Huawei news / Honor news
For most Android phone manufacturers, be frozen out by Google would be the death knell for business. And for most companies, period, being blacklisted by the United States government wouldn't just be the nail in the coffin, it would be the funeral march and the wreath on top.
Not so for Huawei, which has actually seen growth despite its very public battle with the Trump administration. Indeed, it's likely that the US President's apparent crusade against the brand has only increased its popularity in foreign markets – including the company's China home , where the Chinese government itself is supporting Huawei's efforts to strike back against the American action.
Chinese state media was the first to break the news that Huawei was developing its own operating system to circumvent the need for Google's support. It seems that America's attempt to curtail Huawei's growth by cutting off its access to Android might have the net result of making the brand even more powerful…
Huawei Mate 30 Pro
Huawei's HarmonyOS bespoke operating system will certainly be a key talking point for the Huawei Mate 30 and Mate 30 Pro, as the phones are rumored to be launching without Google support, meaning that HarmonyOS might have to do a lot of heavy lifting.
We know that the Huawei Mate 30 will launch on 19 September in Munich, but given the proximity in both date and geography we would be astonished if it didn't make a showing at IFA 2019 – especially as the company will be announcing the Kirin 990 processor, which will power the phone.
The phones will feature a circular quad-camera array and an extreme waterfall display – we can't wait to see what kind of sensors it's packing!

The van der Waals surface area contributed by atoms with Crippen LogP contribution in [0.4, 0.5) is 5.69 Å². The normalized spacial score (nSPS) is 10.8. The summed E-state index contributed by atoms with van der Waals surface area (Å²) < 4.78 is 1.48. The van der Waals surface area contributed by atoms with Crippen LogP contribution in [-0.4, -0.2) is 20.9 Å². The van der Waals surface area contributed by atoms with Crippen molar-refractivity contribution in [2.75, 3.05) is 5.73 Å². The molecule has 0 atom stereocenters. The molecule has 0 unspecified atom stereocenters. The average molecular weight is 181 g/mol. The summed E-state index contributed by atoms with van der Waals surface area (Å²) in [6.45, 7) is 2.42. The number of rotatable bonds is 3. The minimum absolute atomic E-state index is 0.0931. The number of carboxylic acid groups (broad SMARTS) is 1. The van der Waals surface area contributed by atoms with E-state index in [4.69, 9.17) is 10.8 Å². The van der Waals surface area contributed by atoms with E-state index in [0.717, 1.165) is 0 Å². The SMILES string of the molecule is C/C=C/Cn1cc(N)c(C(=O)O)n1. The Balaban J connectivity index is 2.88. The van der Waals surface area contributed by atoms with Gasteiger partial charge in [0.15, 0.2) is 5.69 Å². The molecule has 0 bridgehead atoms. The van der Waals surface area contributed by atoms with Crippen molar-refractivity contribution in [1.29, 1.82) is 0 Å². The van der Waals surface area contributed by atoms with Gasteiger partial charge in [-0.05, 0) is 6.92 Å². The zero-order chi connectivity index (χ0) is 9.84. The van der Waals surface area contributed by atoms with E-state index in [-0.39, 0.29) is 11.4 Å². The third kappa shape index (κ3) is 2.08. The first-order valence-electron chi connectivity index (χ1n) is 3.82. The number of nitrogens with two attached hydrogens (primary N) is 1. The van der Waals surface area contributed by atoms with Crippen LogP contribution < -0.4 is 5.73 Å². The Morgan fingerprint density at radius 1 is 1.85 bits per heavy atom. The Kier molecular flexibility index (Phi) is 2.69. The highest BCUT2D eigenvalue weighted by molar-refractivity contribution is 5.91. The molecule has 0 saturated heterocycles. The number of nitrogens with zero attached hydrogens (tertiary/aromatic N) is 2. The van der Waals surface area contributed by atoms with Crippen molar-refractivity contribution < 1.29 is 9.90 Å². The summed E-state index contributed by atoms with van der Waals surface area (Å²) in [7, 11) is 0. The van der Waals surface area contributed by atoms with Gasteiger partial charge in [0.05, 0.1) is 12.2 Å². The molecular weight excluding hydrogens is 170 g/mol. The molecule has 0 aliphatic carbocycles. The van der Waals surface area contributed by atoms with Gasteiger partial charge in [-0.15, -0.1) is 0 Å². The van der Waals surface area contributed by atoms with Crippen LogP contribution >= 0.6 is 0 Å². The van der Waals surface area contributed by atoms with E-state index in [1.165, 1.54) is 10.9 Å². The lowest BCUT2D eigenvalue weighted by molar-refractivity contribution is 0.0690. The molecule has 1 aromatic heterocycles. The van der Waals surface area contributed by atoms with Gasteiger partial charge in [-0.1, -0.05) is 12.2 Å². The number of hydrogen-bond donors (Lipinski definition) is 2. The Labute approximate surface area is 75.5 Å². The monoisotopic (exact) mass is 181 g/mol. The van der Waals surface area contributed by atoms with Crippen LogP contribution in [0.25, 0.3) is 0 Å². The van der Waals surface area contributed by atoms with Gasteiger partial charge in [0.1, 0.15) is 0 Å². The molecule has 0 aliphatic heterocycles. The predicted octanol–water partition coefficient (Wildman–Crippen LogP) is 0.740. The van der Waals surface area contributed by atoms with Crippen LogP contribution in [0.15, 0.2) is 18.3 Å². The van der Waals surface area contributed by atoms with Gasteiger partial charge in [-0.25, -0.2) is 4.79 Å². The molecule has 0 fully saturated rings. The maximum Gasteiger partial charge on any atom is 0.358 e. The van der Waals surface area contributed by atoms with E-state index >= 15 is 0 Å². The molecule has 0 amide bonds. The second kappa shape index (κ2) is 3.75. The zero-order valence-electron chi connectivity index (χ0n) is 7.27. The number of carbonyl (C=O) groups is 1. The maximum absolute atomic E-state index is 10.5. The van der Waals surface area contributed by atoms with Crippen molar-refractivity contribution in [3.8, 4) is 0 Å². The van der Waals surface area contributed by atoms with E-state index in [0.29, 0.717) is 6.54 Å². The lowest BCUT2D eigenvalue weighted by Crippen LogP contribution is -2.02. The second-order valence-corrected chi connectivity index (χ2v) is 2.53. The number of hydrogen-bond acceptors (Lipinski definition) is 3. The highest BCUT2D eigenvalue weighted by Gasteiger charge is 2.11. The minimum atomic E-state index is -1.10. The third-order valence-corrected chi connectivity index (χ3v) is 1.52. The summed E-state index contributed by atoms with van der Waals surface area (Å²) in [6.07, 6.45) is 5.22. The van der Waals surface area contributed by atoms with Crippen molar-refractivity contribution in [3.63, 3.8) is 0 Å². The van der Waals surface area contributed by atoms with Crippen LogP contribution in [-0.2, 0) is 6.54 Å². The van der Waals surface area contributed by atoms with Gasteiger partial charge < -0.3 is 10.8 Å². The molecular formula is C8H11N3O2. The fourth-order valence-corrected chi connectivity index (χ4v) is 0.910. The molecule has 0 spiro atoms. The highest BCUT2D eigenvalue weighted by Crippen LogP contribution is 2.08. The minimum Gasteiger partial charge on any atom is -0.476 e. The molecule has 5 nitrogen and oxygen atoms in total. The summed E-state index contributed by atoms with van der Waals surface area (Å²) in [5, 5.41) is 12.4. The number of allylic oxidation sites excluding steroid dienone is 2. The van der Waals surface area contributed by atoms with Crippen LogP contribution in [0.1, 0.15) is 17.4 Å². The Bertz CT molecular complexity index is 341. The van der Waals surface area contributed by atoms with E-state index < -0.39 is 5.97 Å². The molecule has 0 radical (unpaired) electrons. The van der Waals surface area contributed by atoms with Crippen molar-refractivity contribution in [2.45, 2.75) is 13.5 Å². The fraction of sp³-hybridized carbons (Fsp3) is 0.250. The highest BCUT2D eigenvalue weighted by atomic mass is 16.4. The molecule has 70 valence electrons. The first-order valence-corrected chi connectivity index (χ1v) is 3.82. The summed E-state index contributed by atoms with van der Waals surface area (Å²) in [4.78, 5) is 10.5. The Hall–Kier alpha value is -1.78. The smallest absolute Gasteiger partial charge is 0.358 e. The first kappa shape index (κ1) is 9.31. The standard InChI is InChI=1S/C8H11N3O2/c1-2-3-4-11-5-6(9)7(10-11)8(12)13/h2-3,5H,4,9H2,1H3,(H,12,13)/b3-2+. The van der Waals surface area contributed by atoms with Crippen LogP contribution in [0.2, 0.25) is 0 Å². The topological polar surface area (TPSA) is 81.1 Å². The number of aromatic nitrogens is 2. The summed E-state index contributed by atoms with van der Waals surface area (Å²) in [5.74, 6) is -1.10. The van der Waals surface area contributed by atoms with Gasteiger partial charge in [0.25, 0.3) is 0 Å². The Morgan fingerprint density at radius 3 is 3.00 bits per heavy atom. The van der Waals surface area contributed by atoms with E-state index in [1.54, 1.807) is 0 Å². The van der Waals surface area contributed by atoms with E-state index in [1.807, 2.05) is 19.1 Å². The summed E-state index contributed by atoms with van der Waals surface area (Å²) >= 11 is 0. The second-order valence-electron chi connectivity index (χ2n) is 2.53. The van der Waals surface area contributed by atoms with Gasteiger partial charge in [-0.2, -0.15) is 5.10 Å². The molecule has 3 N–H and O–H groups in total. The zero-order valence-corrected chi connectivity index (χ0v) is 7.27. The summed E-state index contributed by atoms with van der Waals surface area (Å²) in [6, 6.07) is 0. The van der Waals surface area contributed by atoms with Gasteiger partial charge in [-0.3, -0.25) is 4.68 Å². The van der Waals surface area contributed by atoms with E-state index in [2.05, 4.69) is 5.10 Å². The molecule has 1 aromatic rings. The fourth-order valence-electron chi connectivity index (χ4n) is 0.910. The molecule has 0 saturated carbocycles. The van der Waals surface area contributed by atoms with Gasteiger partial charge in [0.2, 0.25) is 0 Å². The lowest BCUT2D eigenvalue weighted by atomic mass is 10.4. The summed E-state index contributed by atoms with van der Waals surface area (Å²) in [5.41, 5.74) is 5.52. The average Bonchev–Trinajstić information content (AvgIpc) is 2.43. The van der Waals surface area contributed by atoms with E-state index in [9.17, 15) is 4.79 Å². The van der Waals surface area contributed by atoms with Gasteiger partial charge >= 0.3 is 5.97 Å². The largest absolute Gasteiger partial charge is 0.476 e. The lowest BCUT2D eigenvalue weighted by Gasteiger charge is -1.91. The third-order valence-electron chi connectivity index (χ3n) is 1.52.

Huawei Mate X
Not at all discouraged by the Samsung Galaxy
Folly Fold, Huawei is still pressing ahead with the Huawei Mate X – the world's first foldable 5G camera phone, featuring a 40MP Leica quad-camera array.
This comprises the primary 40MP sensor with a wide-angle, f/1.8 lens; a 16MP affair with an ultra wide-angle lens and an f/2.2 aperture; an 8MP sensor with a telephoto f/2.4 lens and optical image stabilization; and a depth-detecting time of flight sensor.
When unfolded the Huawei Mate X features a huge 8-inch screen, with a 6.6-inch front panel (compared to the Galaxy Fold's comparatively modest 4.6 inches) and a 6.38-inch back panel when the device is doubled over.
Huawei Mate X II
The company hasn't even had its first serve yet, but it's already readying its backhand volley in the folding camera phone stakes, according to a recent patent registration.
While the screen on the original Mate X faces outwards when folded, the display on the Huawei Mate X II faces inwards – folding like a book and offering more protection when the device is in your pocket or bag.
The design boasts a secondary front screen to enable you to instantly check your notifications without having to open the phone. Food for thought, or the next phase of Mate X evolution?
Honor V30 / Honor View 30
Honor has confirmed two things about its upcoming flagship camera phone: that it will be called the Honor V30 (or Honor View 30 in territories outside China), and that it will be the company's first 5G-enabled handset.
It is widely expected that the new phone from Huawei-owned Honor will feature the soon-to-be-announced Kirin 990 processor – the new flagship chipset from similarly Huawei-owned HiSilicon.
While Huawei has already produced 'its own' 5G phone, the Huawei Mate 20X 5G, this will be the first handset to support the new network infrastructure from its Honor brand.
Announced in retort to the aforementioned situation with the Trump administration, Huawei's HarmonyOS is the company's cross-device operating system that could, in theory, compete directly with Android and iOS – while also working across many more device categories.
With the company's new smartphones like the Huawei P30 Pro sporting a Harmony OS Kernel already, they will be able to create next-generation proprietary experiences as soon as the OS is rolled out.
Fascinatingly, the OS isn't limited to phones or smart TVs (where the tech is set to debut, on the Honor TV) – in theory there’s no reason we couldn’t expect a HarmonyOS-powered DSLR, too, especially given the fact that it’s an open-source platform.